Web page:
Trautmann the Wunderbar!

Manchester City paid tribute to Bert Trautmann ahead of their opening match against Newcastle on Monday night.

Trautmann died at the age of 89 last month in Valencia, Spain, where he had settled after a globetrotting and colourful career in football to say the least.

The goalkeeping legend was a former German prisoner of war. At the end of WWII he opted to stay in England, married a local girl and became a pro with City.

Famously in the 1956 FA Cup final, Trautmann bravely played on after suffering an injury when diving at an attacker’s feet but played on as City beat Birmingham City 3-1.

Our photo shows Trautmann being helped by team-mates at the final whistle. An X-ray the next day revealed he had suffered a broken bone his neck. Trautmann would play over 500 games for City before retiring in 1964, he then managed various clubs and nations until the early 1980’s.

Knight In Faux Armour


It was the opening day of the 1989 season and Manchester United were entertaining Champions Arsenal at Old Trafford.  It was a memorable game, United running out 4-1 winners  with new signing Neil Webb running the show in midfield.

But the day is remembered not for the match itself, but rather for the odd sight of a middle-aged man in full kit ball-juggling in front of the Stretford End before receiving their adulation prior to kick-off.

The man was Micheal Knighton and he was to be the new owner of Manchester United having agreed to buy the club for the princely sum of £20m.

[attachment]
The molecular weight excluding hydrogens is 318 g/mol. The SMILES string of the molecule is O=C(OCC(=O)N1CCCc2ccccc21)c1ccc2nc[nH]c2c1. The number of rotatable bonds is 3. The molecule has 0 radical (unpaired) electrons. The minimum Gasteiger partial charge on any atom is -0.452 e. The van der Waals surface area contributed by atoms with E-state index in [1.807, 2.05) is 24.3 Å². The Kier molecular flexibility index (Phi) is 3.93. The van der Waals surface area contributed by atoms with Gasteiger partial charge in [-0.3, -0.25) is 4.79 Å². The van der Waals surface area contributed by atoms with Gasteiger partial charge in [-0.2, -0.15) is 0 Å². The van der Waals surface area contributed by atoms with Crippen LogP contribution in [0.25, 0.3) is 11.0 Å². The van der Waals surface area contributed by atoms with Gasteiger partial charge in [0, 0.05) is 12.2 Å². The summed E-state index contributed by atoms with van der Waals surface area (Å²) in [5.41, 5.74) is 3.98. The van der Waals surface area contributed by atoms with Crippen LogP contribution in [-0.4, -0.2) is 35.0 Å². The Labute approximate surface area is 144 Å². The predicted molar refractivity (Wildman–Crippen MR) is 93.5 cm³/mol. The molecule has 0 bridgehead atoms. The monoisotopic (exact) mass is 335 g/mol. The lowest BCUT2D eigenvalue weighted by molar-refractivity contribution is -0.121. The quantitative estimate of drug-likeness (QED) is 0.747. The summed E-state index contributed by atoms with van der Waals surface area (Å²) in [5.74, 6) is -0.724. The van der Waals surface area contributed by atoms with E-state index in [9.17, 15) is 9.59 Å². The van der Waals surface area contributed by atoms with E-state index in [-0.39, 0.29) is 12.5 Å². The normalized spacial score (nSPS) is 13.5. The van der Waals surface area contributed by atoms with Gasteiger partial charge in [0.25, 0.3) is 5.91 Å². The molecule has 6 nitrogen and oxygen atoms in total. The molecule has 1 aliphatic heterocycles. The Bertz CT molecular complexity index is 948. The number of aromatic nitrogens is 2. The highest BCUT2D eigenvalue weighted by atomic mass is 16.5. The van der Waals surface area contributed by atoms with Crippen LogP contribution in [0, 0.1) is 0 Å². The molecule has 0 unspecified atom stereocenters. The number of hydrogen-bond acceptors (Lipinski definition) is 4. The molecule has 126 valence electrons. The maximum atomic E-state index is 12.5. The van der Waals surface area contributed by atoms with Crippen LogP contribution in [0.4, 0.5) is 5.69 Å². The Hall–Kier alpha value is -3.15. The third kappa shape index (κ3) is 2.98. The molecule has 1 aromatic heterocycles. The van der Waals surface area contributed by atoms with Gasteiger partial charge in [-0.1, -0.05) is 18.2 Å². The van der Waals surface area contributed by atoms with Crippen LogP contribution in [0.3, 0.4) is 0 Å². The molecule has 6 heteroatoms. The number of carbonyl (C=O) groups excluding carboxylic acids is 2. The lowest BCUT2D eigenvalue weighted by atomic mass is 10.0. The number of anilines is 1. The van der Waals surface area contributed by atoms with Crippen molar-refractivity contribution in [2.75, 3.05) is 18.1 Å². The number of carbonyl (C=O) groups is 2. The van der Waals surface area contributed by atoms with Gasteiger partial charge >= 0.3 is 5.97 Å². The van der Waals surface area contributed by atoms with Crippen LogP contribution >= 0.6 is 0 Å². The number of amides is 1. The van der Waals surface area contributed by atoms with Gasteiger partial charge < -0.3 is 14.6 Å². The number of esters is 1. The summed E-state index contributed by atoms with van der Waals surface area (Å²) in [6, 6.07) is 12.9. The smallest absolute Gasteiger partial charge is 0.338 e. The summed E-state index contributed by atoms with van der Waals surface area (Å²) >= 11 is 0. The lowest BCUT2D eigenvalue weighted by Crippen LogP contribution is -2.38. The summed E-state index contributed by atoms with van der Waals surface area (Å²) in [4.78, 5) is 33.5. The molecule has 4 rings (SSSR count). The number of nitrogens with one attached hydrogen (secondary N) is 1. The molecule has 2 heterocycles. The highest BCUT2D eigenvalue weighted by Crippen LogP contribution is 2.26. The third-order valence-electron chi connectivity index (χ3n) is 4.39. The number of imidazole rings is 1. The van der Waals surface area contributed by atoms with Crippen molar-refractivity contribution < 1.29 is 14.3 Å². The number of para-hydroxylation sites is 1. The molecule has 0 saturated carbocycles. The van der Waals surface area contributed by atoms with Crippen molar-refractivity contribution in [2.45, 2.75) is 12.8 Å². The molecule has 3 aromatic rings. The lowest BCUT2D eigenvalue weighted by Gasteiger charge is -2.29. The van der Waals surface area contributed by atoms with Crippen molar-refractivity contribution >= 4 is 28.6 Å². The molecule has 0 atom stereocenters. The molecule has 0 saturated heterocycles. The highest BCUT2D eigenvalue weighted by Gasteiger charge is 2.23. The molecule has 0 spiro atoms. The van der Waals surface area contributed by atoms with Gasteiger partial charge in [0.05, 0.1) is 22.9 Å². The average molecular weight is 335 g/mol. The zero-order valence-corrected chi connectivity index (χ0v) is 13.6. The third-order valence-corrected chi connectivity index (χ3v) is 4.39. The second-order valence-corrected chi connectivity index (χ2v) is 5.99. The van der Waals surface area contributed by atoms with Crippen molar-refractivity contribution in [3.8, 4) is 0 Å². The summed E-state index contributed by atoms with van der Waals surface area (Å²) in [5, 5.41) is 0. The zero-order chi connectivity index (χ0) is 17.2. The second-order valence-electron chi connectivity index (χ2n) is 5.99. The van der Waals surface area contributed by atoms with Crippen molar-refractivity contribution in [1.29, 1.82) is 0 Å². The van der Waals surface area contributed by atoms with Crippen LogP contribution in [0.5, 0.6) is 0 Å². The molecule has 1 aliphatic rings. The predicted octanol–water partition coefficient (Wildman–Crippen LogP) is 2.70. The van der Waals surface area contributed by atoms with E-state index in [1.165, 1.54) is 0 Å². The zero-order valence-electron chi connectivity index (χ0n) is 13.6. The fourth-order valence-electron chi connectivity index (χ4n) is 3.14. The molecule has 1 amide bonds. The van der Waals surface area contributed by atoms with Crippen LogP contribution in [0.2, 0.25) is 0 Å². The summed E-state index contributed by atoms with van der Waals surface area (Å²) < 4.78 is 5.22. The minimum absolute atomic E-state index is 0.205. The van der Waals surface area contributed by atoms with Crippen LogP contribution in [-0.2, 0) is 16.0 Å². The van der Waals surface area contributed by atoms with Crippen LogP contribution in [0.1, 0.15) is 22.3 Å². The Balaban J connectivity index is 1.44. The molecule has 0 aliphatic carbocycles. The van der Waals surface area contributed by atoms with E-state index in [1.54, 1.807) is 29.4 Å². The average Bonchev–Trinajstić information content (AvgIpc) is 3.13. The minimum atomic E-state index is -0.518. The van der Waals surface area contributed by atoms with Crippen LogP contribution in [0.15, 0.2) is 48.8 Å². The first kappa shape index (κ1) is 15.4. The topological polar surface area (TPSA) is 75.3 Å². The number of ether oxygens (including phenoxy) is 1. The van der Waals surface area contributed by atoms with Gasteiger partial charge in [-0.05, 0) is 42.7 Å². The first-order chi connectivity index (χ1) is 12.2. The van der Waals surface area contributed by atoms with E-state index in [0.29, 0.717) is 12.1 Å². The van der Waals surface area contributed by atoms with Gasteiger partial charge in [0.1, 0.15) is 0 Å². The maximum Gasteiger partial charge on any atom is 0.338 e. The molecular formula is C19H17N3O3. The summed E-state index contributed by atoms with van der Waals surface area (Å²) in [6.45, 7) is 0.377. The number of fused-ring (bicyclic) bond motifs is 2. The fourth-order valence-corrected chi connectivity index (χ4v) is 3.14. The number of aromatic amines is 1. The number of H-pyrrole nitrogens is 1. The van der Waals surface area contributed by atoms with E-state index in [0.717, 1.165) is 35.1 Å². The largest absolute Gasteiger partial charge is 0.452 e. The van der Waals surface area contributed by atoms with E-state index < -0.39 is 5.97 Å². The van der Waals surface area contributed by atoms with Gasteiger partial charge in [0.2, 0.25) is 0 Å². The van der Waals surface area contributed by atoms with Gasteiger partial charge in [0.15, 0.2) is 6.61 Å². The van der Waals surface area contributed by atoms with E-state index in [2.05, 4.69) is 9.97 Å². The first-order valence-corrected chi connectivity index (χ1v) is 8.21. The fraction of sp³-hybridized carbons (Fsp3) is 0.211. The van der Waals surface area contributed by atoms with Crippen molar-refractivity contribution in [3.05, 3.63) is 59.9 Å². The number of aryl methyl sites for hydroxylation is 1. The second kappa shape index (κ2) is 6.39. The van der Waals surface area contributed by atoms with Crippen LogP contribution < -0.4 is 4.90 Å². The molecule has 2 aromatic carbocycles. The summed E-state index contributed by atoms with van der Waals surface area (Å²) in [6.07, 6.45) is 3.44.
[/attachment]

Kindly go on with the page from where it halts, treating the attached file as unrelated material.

However the takeover never materialised after backers pulled out, leaving Knighton with a mere seat on the board and no control.

In later years Knighton, setting his sights a smidge lower,  went on to buy Carlisle United where at one point he installed himself as first team coach and team manager – and promptly saw them relegated.

But Knighton wasn’t a wacky as some paint him. After all in 2005 United was bought by the American Glazer family for £790 million and is now valued in excess of £1 billion.


Tartan Rampage!

How could we focus on the upcoming England v Scotland game without remembering the incredible Tartan Army invasion of Wembley and those infamous images of broken goalposts..?  Estimates are that 70,000 of the 98,000 fans were from North of the Border and looking at this photo you can almost smell the whiskey…


England 1 – 2 Scotland

EngSco1977For the travelling Scots it was joy unconfined just before halftime as the thunderous, hairy head of Gordon McQueen rose above all others in the box and powered the ball in for 0-1. Fifteen minutes into the second half, Kenny Dalglish sealed the deal with a goal of sheer willpower. After making a run & seeing his shot blocked, Dalglish forced the ball in for a 0-2 lead. England would score a late penalty in a formality before the real bedlam broke out. In truth it was celebration rather than hooliganism but some of the media went on to report it unfavourably.

The jubilation felt by the 70,000 in the Tartan Army was just too hard to contain, especially considering the last trip to Wembley was a 5-1 win for the ‘Auld Enemy’ two years earlier.

4th June 1977 Wembley Stadium

Attendance    98,103


Gordon McQueen      43     

Kenny Dalglish          59

Mick Channon (pen)  87     


Starting lineups:


Ray Clemence

Dave Watson

Mick Mills

Phil Neal

Brian Greenhoff

Emlyn Hughes (captain)

Ray Kennedy

Brian Talbot

Trevor Francis

Stuart Pearson

Mick Channon

 Manager: Don Revie


Alan Rough

Tom Forsyth

Danny McGrain

Gordon McQueen

Willie Donachie

Don Masson

Willie Johnston

Asa Hartford

Bruce Rioch (captain)

Kenny Dalglish

Joe Jordan

Manager: Ally MacLeod


Trevor Cherry for Brian Greenhoff   
Dennis Tueart for Ray Kennedy      
Lou Macari for Joe Jordan    
Archie Gemmill for Don Masson